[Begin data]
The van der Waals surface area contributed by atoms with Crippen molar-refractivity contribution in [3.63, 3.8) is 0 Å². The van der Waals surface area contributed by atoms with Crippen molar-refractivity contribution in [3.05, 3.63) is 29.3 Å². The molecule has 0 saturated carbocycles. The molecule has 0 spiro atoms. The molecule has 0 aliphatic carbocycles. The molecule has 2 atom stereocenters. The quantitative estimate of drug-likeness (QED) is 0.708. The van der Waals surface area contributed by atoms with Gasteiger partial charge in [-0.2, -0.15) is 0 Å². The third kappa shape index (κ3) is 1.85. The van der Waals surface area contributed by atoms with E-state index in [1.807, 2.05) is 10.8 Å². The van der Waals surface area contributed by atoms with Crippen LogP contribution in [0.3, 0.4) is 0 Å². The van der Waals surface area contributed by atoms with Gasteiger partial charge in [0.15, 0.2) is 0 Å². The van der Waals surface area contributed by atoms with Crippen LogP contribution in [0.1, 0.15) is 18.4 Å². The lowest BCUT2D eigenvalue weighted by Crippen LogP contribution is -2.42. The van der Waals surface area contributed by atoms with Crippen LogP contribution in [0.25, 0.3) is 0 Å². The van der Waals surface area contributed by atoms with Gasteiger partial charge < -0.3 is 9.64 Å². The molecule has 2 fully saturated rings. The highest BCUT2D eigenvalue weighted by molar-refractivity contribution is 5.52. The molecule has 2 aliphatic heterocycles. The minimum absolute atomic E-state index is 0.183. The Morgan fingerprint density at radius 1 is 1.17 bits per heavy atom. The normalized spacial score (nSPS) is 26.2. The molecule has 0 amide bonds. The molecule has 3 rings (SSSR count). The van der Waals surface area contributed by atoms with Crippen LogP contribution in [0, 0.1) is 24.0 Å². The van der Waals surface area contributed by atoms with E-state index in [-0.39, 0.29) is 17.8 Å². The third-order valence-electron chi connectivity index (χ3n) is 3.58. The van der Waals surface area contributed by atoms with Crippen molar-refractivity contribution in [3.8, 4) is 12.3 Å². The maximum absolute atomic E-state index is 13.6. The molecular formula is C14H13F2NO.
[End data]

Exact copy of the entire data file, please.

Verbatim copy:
The van der Waals surface area contributed by atoms with Crippen molar-refractivity contribution in [3.63, 3.8) is 0 Å². The van der Waals surface area contributed by atoms with Crippen molar-refractivity contribution in [3.05, 3.63) is 29.3 Å². The molecule has 0 saturated carbocycles. The molecule has 0 spiro atoms. The molecule has 0 aliphatic carbocycles. The molecule has 2 atom stereocenters. The quantitative estimate of drug-likeness (QED) is 0.708. The van der Waals surface area contributed by atoms with Gasteiger partial charge in [-0.2, -0.15) is 0 Å². The third kappa shape index (κ3) is 1.85. The van der Waals surface area contributed by atoms with E-state index in [1.807, 2.05) is 10.8 Å². The van der Waals surface area contributed by atoms with Crippen LogP contribution in [0.3, 0.4) is 0 Å². The van der Waals surface area contributed by atoms with Gasteiger partial charge in [0.15, 0.2) is 0 Å². The van der Waals surface area contributed by atoms with Crippen LogP contribution in [0.1, 0.15) is 18.4 Å². The lowest BCUT2D eigenvalue weighted by Crippen LogP contribution is -2.42. The van der Waals surface area contributed by atoms with Crippen LogP contribution in [0.25, 0.3) is 0 Å². The van der Waals surface area contributed by atoms with Gasteiger partial charge < -0.3 is 9.64 Å². The molecule has 2 fully saturated rings. The highest BCUT2D eigenvalue weighted by molar-refractivity contribution is 5.52. The molecule has 2 aliphatic heterocycles. The minimum absolute atomic E-state index is 0.183. The Morgan fingerprint density at radius 1 is 1.17 bits per heavy atom. The normalized spacial score (nSPS) is 26.2. The molecule has 0 amide bonds. The molecule has 3 rings (SSSR count). The van der Waals surface area contributed by atoms with Crippen LogP contribution in [0, 0.1) is 24.0 Å². The van der Waals surface area contributed by atoms with E-state index in [-0.39, 0.29) is 17.8 Å². The third-order valence-electron chi connectivity index (χ3n) is 3.58. The van der Waals surface area contributed by atoms with Crippen molar-refractivity contribution in [3.8, 4) is 12.3 Å². The maximum absolute atomic E-state index is 13.6. The molecular formula is C14H13F2NO.